Sphere of influence (black hole)


The sphere of influence is a region around a supermassive black hole in which the gravitational potential of the black hole dominates the gravitational potential of the host galaxy. The radius of the sphere of influence is called the "(gravitational) influence radius".

There are two definitions in common use for the radius of the sphere of influence. The first[1] is given by

where MBH is the mass of the black hole, σ is the stellar velocity dispersion of the host bulge, and G is the gravitational constant.

The second definition[2] is the radius at which the enclosed mass in stars equals twice MBH, i.e.


Which definition is most appropriate depends on the physical question that is being addressed. The first definition takes into account the bulge's overall effect on the motion of a star, since is determined in part by stars that have moved far from the black hole. The second definition compares the force from the black hole to the local force from the stars.

It is a minimum requirement that the sphere of influence be well resolved in order that the mass of the black hole be determined dynamically.[3]

Rotational influence sphere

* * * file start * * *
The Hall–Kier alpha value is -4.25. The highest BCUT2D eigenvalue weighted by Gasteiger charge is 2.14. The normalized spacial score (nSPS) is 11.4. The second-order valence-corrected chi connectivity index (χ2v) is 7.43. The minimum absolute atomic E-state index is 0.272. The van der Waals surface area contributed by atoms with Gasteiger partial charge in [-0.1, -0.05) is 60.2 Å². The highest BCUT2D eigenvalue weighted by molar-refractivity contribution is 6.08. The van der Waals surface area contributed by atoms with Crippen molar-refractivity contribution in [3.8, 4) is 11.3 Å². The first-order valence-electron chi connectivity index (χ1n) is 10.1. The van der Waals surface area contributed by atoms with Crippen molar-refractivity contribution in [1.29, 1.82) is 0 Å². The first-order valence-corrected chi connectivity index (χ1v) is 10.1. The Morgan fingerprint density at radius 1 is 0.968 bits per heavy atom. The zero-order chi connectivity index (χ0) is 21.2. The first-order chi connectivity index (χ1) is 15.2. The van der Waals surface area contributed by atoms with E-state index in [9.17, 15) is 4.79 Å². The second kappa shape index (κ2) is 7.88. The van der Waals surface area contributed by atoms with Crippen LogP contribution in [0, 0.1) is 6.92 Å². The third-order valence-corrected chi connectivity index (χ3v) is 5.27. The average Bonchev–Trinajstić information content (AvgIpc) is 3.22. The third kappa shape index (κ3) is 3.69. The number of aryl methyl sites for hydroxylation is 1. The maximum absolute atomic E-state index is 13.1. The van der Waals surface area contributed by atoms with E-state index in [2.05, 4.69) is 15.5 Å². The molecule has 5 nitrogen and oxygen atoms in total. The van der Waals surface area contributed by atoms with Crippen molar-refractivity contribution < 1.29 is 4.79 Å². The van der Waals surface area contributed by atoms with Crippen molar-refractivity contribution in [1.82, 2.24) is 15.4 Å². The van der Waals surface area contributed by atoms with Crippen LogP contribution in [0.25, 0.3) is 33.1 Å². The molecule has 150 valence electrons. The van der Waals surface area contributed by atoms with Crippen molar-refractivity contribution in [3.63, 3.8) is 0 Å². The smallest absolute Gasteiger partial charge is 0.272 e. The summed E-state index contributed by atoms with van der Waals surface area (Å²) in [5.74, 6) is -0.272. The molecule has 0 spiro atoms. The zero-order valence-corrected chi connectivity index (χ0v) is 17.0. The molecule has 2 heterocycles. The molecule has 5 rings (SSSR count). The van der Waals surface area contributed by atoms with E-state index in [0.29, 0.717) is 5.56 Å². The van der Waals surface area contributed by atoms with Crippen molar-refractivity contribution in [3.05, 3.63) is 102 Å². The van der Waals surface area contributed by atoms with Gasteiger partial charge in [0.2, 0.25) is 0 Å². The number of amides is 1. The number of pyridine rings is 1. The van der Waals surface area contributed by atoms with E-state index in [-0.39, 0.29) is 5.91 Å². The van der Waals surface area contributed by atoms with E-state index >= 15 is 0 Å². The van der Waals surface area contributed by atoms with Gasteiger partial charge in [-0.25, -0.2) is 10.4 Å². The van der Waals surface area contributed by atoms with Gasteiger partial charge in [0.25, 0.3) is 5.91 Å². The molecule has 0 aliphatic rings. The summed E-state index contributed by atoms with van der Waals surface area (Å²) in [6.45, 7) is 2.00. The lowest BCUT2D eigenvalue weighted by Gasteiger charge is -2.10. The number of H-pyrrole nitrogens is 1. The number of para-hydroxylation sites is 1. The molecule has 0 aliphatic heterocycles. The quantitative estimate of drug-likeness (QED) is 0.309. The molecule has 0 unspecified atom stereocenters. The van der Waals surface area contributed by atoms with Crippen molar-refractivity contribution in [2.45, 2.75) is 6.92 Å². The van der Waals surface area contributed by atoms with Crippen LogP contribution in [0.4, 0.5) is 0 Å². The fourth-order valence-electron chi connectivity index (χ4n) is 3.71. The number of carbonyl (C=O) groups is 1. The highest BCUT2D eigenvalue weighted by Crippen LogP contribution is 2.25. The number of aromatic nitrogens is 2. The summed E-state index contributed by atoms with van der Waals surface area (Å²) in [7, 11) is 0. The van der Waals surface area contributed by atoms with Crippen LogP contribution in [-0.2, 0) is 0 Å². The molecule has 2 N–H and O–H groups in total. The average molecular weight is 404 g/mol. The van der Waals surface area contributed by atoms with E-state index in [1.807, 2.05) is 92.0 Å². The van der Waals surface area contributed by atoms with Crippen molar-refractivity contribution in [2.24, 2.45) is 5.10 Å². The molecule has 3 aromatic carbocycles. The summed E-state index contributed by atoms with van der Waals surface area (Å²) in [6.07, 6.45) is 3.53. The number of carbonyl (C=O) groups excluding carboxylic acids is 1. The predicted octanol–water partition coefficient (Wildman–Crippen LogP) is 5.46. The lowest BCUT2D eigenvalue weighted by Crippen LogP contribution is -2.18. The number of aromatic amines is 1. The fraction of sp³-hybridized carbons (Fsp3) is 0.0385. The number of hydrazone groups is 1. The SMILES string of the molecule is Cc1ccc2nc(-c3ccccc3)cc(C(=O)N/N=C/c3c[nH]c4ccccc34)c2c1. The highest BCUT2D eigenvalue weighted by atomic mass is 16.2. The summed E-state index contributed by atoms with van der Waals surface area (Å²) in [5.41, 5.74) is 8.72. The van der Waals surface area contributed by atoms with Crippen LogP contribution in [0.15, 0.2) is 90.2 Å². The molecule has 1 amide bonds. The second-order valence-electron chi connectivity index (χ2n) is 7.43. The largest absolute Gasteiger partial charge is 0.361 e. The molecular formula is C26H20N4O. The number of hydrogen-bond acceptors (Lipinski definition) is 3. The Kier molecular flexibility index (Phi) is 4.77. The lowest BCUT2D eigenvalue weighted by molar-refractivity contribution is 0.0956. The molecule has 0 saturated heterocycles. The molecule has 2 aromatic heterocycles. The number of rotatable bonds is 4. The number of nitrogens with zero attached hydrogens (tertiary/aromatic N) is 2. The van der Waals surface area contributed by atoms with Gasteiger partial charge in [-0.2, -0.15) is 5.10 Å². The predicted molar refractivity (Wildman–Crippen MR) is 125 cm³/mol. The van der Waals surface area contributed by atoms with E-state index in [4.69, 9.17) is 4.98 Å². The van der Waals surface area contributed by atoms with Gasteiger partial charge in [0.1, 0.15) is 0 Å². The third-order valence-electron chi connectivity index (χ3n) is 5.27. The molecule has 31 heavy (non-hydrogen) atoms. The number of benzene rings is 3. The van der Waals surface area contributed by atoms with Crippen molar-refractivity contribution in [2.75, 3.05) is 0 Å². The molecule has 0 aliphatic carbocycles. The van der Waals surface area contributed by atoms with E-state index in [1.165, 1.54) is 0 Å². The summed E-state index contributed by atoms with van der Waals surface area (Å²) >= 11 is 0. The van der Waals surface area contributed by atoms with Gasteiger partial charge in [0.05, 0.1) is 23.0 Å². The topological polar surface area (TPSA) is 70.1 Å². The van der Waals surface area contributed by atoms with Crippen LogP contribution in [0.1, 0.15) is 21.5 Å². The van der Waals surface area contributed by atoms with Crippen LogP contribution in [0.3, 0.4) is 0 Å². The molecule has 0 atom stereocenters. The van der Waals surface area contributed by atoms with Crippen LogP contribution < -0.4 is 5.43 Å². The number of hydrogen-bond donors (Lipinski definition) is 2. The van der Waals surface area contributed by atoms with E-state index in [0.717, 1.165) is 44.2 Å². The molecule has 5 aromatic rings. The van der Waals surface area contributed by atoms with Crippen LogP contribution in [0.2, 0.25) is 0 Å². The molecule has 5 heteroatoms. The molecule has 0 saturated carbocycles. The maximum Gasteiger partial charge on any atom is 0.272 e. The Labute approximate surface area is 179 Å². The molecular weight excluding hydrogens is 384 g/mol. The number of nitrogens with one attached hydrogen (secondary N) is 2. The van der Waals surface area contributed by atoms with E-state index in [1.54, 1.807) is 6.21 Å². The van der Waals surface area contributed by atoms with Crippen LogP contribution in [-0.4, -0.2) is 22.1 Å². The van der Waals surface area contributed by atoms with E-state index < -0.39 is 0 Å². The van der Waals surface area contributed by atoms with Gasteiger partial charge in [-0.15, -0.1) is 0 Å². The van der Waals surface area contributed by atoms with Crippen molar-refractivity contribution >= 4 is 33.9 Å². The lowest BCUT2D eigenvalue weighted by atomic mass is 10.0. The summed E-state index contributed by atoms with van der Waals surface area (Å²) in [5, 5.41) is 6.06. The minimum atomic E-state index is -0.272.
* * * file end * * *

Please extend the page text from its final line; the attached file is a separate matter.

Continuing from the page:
If the black hole is rotating, there is a second radius of influence associated with the rotation.[4] This is the radius inside of which the Lense-Thirring torques from the black hole are larger than the Newtonian torques between stars. Inside the rotational influence sphere, stellar orbits precess at approximately the Lense-Thirring rate; while outside this sphere, orbits evolve predominantly in response to perturbations from stars on other orbits. Assuming that the Milky Way black hole is maximally rotating, its rotational influence radius is about 0.001 parsec,[5] while its radius of gravitational influence is about 3 parsecs.


  1. ^ Peebles, J. (December 1972). "Star Distribution Near a Collapsed Object". The Astrophysical Journal. 178: 371–376. Bibcode:1972ApJ...178..371P. doi:10.1086/151797.
  2. ^ Merritt, David (2004). "Single and Binary Black Holes and their Influence on Nuclear Structure". In Ho, Luis (ed.). Coevolution of Black Holes and Galaxies. Coevolution of Black Holes and Galaxies. Carnegie Observatories Astrophysics Series. 1. Cambridge University Press. pp. 263–275. arXiv:astro-ph/0301257. Bibcode:2004cbhg.symp..263M.
  3. ^ Ferrarese, Laura; Ford, Holland (2005). "Supermassive Black Holes in Galactic Nuclei: Past, Present and Future Research". Space Science Reviews. 116 (3–4): 523–624. arXiv:astro-ph/0411247. Bibcode:2005SSRv..116..523F. doi:10.1007/s11214-005-3947-6.
  4. ^ Merritt, D. (2013). Dynamics and Evolution of Galactic Nuclei. Princeton, NJ: Princeton University Press. p. 284. ISBN 9781400846122.
  5. ^ Merritt D, Alexander T, Mikkola S, Will C (2010). "Testing properties of the Galactic center black hole using stellar orbits". Physical Review D. 81 (6): 062002. arXiv:0911.4718. Bibcode:2010PhRvD..81f2002M. doi:10.1103/PhysRevD.81.062002.